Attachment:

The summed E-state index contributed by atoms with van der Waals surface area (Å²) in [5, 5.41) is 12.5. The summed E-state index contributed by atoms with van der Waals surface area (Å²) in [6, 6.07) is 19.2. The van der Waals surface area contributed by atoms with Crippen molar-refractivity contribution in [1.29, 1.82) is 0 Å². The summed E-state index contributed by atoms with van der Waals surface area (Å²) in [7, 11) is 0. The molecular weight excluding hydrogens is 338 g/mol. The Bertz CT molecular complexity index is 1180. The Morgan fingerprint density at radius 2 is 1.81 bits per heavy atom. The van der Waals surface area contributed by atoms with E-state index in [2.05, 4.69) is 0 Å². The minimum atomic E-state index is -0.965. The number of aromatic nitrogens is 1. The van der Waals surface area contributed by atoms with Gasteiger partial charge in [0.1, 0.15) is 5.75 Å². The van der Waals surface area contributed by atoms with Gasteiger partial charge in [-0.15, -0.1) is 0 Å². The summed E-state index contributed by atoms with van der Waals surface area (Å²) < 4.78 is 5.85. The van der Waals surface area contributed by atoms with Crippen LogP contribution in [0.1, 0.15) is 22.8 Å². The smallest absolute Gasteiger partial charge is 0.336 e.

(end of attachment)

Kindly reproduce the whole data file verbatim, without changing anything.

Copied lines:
The summed E-state index contributed by atoms with van der Waals surface area (Å²) in [5, 5.41) is 12.5. The summed E-state index contributed by atoms with van der Waals surface area (Å²) in [6, 6.07) is 19.2. The van der Waals surface area contributed by atoms with Crippen molar-refractivity contribution in [1.29, 1.82) is 0 Å². The summed E-state index contributed by atoms with van der Waals surface area (Å²) in [7, 11) is 0. The molecular weight excluding hydrogens is 338 g/mol. The Bertz CT molecular complexity index is 1180. The Morgan fingerprint density at radius 2 is 1.81 bits per heavy atom. The van der Waals surface area contributed by atoms with E-state index in [2.05, 4.69) is 0 Å². The minimum atomic E-state index is -0.965. The number of aromatic nitrogens is 1. The van der Waals surface area contributed by atoms with Gasteiger partial charge in [0.1, 0.15) is 5.75 Å². The van der Waals surface area contributed by atoms with Gasteiger partial charge in [-0.15, -0.1) is 0 Å². The summed E-state index contributed by atoms with van der Waals surface area (Å²) < 4.78 is 5.85. The van der Waals surface area contributed by atoms with Crippen LogP contribution in [0.1, 0.15) is 22.8 Å². The smallest absolute Gasteiger partial charge is 0.336 e.